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Issue Four | Spring

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Issue Four - Spring

Text of Issue Four | Spring

  • Risk&Consequence / free

  • Dear All,

    Page04 |single review| boat to row, a boat to row, to row to you, Graeme Harper/ Page06 |single review| jumping ships, heart & hope, Gareth Harper

    / Page08 |canvas| Jack Coltman/ Page10 |ep review| foster the people, self-titled, Ryan Barham

    / Page12 |incoming| modern blonde & joyeux anniversaire, Cain Gill/ Page14 |album review| smith westerns, dye it blonde, Luke Allen

    / Page16 |interview| dd/mm/yyyy, Sam King/ Page18 |feature| internet killed the rock n roll star, @sturulez

    / Page20 |album review| jeniferever, silesia, Noel Pearce/ Page22 |canvas| Amy Davies

    / Page24 |festival preview| 2000 trees, Kaylea Mitchem/ Page26 |album review| mender, body of gossamer, Danny Wadeson

    / Page28 |ep review| among brothers. homes, Tiffany Daniels/ Pages30 |interview| johnny foreigner, Heather Steele

    / Page34 |screening| launderette, Danny WadesonBack Cover |canvas| Naomi Scott

    risk&consequence

    issueIV

    Contents

    happy birthday

    label launch

    Sam, Isaiah and the Wolf may echo a well-

    known fable, but theres nothing mythical about

    its lyrics.

    &incoming

    Sorry its been over a year. Weve been busy students doing studenty things and attempting to survive on a measly wage, so havent been able to print any issues for a while. Rest assured that we are currently snacking on economy brand noodles just so that you can hold this deli-cate arrangement of words and papers in your hands.

    COVER IMAGE by oliver barrett

    >>

    On that note, were going to have to use adverts in the next issue. We just cant function from our own pockets anymore. If you know of any-one, or are somebody that would be interesting in supporting this crea-tive venture, and would like to pay a small fee to help fund us and get your business/warez advertised in here, then get in touch at the usual address (at the bottom of the page).

    Hope that youre all well... sadly were unable to send out individual copies anymore, due to the aforementioned cashflow issue, however if you have a suggestion for a nice independent record, clothes shop or cafe close to you where you think wed sit nicely then send us an email with the venues details and well do our best to stock a few copies there.

    Much love, Kaylea & Cain x

    EMAIL: [email protected]

  • SINGLE REVIEW:

    A Boat To Row, To Row To You

    Boat To Row

    Released through istartedthefire records

    This month hails the release of Boat to Rows debut single: A Boat To Row, To Row To You. The folk out-fit release their single on May 2nd through Chelten-hams I Started the Fire Records, and is available in the form of a digital download or limited edition 7, which provides those lucky enough to get their hands on one with two exclusive extra songs, Portland Bill and St Wallis. In accompaniment with A Boat To Row, To Row To You, the band will release the B-side 114 Miles, whilst also releasing a video produced by Pete Banks.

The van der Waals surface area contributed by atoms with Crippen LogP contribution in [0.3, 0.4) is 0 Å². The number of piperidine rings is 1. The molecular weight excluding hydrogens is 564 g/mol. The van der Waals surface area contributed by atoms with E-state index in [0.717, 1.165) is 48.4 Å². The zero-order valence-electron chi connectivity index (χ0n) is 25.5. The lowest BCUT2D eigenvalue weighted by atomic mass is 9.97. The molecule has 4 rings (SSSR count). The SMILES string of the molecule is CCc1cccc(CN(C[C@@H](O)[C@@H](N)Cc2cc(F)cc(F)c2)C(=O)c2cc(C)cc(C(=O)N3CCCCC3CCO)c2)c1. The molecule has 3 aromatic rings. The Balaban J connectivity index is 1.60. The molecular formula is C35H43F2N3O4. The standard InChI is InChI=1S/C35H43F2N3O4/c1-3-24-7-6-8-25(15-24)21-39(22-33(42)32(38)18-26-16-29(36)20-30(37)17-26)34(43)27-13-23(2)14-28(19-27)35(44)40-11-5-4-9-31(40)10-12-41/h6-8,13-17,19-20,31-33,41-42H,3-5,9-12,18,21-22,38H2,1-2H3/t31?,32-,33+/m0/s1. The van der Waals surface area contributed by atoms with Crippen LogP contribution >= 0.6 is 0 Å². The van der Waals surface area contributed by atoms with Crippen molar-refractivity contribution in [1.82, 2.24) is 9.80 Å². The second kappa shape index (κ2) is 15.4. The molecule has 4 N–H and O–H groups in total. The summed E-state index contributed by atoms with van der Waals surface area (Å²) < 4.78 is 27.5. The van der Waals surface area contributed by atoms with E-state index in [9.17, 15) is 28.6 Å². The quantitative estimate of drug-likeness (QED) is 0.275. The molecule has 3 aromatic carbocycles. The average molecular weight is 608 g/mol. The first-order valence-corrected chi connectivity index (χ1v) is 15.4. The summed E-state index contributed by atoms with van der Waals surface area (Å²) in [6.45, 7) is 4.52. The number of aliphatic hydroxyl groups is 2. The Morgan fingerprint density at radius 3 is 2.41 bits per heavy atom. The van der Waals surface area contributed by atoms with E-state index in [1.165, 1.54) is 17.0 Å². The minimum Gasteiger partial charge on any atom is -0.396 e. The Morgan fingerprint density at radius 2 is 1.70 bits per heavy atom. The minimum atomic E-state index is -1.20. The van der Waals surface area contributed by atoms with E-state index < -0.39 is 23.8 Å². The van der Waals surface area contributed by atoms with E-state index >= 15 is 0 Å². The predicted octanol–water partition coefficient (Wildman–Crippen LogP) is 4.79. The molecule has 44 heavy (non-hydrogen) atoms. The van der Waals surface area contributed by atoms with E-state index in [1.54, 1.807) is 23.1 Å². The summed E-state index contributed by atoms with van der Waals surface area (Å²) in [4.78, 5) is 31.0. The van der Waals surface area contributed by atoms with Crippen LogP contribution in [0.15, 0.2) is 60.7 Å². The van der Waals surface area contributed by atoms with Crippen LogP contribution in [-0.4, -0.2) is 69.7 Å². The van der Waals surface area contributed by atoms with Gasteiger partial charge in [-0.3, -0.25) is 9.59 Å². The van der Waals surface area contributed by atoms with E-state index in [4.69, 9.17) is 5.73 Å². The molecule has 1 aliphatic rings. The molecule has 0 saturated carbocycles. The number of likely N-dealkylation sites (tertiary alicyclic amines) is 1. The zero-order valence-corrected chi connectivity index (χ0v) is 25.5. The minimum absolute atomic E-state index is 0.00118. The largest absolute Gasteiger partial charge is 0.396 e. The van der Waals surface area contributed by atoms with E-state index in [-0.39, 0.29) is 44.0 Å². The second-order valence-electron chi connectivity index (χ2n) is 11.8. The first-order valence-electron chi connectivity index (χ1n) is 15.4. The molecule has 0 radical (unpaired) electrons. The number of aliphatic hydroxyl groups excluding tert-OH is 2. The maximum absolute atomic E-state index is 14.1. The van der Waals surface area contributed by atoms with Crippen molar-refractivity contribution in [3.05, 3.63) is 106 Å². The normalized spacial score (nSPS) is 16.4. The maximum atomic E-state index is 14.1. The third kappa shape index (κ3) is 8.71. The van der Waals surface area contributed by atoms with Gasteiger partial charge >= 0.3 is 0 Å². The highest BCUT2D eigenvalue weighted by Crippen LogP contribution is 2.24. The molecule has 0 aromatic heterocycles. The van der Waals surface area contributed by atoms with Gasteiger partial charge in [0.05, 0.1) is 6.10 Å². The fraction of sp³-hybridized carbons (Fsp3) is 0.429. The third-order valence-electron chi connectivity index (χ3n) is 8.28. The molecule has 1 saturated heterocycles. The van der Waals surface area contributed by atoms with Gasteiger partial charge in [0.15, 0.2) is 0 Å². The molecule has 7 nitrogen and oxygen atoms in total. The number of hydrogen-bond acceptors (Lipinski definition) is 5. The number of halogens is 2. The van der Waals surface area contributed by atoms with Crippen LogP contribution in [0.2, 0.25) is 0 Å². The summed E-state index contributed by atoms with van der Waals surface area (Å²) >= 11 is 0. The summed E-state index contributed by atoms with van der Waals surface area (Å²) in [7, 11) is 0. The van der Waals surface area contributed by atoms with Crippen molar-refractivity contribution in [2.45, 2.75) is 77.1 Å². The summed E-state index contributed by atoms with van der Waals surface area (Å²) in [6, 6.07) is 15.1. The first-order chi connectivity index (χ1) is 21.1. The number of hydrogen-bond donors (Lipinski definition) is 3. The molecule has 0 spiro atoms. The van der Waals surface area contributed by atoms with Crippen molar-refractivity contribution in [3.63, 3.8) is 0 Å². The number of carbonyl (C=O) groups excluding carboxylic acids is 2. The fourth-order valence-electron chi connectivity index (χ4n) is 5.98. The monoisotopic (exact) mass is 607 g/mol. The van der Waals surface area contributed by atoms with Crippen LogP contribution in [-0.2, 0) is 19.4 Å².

Having supported numerous artists, including Johnny Flynn and Slow Club, and having performed at a va-riety of festivals, such as Dot to Dot and GloucestersUnderground Festival, Boat to Row undoubtedly pos

    sess the talent to be worth your time, and their talents certainly shine through in this eagerly anticipated release. The titular track provides three minutes and thirty seconds of pleasure for its listening audience, in which your ears are graced by the resplendent boy-girl vocals of Michael King and Hannah Riley, which are seamlessly inter-woven with the delicate, heart-warm-ing melodies that emanate from their guitar, banjo and swooning violin. The only thing wrong with this song is that its making me feel like an idiot: because as I listen to it I cannot help but smile to myself, and I always feel like an idiot when I smile to myself. The lyrics make heavy use, as the song title may allow you to anticipate, of loving and meaningful semantics cloaked in various nautical references, with my two particular favourites being: to be kind at heart is a quality lost at sea; and the rather beautiful, well Im certain no anchor could trap your or bring you down, cause your heart is the biggest and sweetest one that Ive found. None of the following three tracks on the Ep quite manage to reach the heights that the band set for themselves with this opening track, although after all, that is probably why it is this track that was

    designated as the single to be released, and not a sub-sequent track instead. The records B-side 114 Miles, sees Kings vocals take a back seat, whilst the listener is steered gracefully by Rileys vocals and the slow strum of guitar through a highly moving and accomplished effort that takes the listener at a much steadier pace than the records other offerings.